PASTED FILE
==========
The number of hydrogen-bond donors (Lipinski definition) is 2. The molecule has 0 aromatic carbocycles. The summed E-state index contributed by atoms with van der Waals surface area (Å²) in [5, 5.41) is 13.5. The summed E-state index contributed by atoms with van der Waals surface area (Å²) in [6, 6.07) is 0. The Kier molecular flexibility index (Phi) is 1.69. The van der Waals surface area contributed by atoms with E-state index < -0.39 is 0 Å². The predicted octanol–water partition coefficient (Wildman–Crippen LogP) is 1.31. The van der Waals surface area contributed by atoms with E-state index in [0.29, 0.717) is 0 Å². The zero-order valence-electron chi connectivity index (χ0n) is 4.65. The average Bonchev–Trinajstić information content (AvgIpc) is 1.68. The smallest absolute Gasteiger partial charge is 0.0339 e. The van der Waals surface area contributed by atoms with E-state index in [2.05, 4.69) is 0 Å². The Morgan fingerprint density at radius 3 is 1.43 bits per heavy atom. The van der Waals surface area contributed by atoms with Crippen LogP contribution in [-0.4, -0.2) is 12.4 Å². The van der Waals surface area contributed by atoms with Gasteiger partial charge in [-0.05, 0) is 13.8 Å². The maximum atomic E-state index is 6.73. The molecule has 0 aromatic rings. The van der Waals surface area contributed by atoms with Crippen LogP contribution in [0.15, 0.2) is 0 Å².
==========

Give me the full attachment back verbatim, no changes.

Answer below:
The number of hydrogen-bond donors (Lipinski definition) is 2. The molecule has 0 aromatic carbocycles. The summed E-state index contributed by atoms with van der Waals surface area (Å²) in [5, 5.41) is 13.5. The summed E-state index contributed by atoms with van der Waals surface area (Å²) in [6, 6.07) is 0. The Kier molecular flexibility index (Phi) is 1.69. The van der Waals surface area contributed by atoms with E-state index < -0.39 is 0 Å². The predicted octanol–water partition coefficient (Wildman–Crippen LogP) is 1.31. The van der Waals surface area contributed by atoms with E-state index in [0.29, 0.717) is 0 Å². The zero-order valence-electron chi connectivity index (χ0n) is 4.65. The average Bonchev–Trinajstić information content (AvgIpc) is 1.68. The smallest absolute Gasteiger partial charge is 0.0339 e. The van der Waals surface area contributed by atoms with E-state index in [2.05, 4.69) is 0 Å². The Morgan fingerprint density at radius 3 is 1.43 bits per heavy atom. The van der Waals surface area contributed by atoms with Crippen LogP contribution in [-0.4, -0.2) is 12.4 Å². The van der Waals surface area contributed by atoms with Gasteiger partial charge in [-0.05, 0) is 13.8 Å². The maximum atomic E-state index is 6.73. The molecule has 0 aromatic rings. The van der Waals surface area contributed by atoms with Crippen LogP contribution in [0.15, 0.2) is 0 Å².